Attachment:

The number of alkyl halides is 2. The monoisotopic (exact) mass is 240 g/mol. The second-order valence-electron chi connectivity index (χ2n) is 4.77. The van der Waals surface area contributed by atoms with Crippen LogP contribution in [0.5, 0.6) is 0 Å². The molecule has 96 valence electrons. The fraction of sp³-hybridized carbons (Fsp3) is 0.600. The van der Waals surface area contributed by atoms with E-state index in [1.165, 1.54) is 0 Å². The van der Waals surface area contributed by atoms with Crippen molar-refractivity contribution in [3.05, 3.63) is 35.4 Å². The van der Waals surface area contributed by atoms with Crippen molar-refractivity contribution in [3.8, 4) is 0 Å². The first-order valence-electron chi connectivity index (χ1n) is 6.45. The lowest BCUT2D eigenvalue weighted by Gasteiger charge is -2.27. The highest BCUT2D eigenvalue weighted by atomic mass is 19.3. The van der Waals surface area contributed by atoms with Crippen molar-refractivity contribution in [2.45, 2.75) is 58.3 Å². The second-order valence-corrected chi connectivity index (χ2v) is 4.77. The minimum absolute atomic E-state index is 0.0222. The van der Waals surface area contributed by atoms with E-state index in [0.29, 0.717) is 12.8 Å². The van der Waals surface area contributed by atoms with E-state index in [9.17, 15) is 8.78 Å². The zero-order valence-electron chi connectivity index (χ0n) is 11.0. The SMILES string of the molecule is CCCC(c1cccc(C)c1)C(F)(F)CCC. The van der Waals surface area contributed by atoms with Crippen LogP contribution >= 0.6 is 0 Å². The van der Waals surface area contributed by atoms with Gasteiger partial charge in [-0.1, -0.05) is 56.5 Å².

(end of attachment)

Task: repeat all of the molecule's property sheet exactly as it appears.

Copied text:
The number of alkyl halides is 2. The monoisotopic (exact) mass is 240 g/mol. The second-order valence-electron chi connectivity index (χ2n) is 4.77. The van der Waals surface area contributed by atoms with Crippen LogP contribution in [0.5, 0.6) is 0 Å². The molecule has 96 valence electrons. The fraction of sp³-hybridized carbons (Fsp3) is 0.600. The van der Waals surface area contributed by atoms with E-state index in [1.165, 1.54) is 0 Å². The van der Waals surface area contributed by atoms with Crippen molar-refractivity contribution in [3.05, 3.63) is 35.4 Å². The van der Waals surface area contributed by atoms with Crippen molar-refractivity contribution in [3.8, 4) is 0 Å². The first-order valence-electron chi connectivity index (χ1n) is 6.45. The lowest BCUT2D eigenvalue weighted by Gasteiger charge is -2.27. The highest BCUT2D eigenvalue weighted by atomic mass is 19.3. The van der Waals surface area contributed by atoms with Crippen molar-refractivity contribution in [2.45, 2.75) is 58.3 Å². The second-order valence-corrected chi connectivity index (χ2v) is 4.77. The minimum absolute atomic E-state index is 0.0222. The van der Waals surface area contributed by atoms with E-state index in [0.29, 0.717) is 12.8 Å². The van der Waals surface area contributed by atoms with E-state index in [9.17, 15) is 8.78 Å². The zero-order valence-electron chi connectivity index (χ0n) is 11.0. The SMILES string of the molecule is CCCC(c1cccc(C)c1)C(F)(F)CCC. The van der Waals surface area contributed by atoms with Crippen LogP contribution >= 0.6 is 0 Å². The van der Waals surface area contributed by atoms with Gasteiger partial charge in [-0.1, -0.05) is 56.5 Å².